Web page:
Full of eager anticipation, we dig into the first chapter with our kids gathered around.
But for some reason that book just doesn’t click with our children. When we ask for a narration, we get blank stares. We begin to notice a certain rolling of the eyes when we pull that book out to read. (You know what I’m talking about, don’t you?)
But we determine to persevere. It must just be the first few chapters that are tough; we’re sure it will get better by and by.
But it doesn’t. And before we know it, we’ve spent twelve weeks struggling, coaxing, and wondering.
We reluctantly decide to scrap that book and begin the search for an alternate, all the while berating ourselves for choosing a dud.
Surely Charlotte Mason never chose a dud! Or did she?
Near the end of her life, Charlotte wrote:
“The question of books is one of much delicacy and difficulty. After the experience of over a quarter of a century in selecting the lesson books proper to children of all ages, we still make mistakes, and the next examination paper discovers the error!” (Vol. 6, p. 248).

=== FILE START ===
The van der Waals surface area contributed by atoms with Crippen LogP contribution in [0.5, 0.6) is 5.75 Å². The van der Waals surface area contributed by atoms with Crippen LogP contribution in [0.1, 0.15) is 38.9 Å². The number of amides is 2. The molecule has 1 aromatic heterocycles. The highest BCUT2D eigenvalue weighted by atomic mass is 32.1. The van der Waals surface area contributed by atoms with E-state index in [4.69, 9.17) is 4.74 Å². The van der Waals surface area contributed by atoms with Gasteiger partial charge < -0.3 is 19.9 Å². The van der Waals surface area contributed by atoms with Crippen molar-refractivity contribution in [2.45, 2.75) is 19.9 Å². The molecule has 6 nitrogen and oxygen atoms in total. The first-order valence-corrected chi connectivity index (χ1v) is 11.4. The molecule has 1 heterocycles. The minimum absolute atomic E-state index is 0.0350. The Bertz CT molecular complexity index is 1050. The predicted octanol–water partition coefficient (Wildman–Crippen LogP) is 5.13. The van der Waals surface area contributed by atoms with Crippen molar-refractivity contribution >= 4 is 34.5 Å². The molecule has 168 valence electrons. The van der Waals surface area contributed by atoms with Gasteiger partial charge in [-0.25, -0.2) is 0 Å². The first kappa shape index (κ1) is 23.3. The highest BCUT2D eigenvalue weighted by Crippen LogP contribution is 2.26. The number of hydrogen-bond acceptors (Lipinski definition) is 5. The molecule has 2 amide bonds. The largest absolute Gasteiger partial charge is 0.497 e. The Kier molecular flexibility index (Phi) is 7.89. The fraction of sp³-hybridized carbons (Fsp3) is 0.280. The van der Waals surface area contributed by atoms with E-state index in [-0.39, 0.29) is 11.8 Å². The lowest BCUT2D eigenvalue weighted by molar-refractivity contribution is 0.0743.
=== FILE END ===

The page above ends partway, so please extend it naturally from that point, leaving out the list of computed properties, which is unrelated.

Did you catch that phrase: “over a quarter of a century”? Charlotte had more than twenty-five years of practice in selecting good living books, and she still made mistakes.
Plus, they would discover the error at “the next examination paper.” Exams were given at the end of each twelve-week term, so the book had probably been used for twelve weeks before the decision was made to switch.
So cut yourself some slack. There are plenty of good living books out there. If one doesn’t work, don’t waste time beating yourself up over it. Find another one that will work for your children in your situation. If you would like a refresher on what to look for when choosing living books, read our article “Choosing Books Like a Connoisseur.”
And remember, if you sometimes make a mistake in selecting a good living book, you’re in good company. Charlotte did too.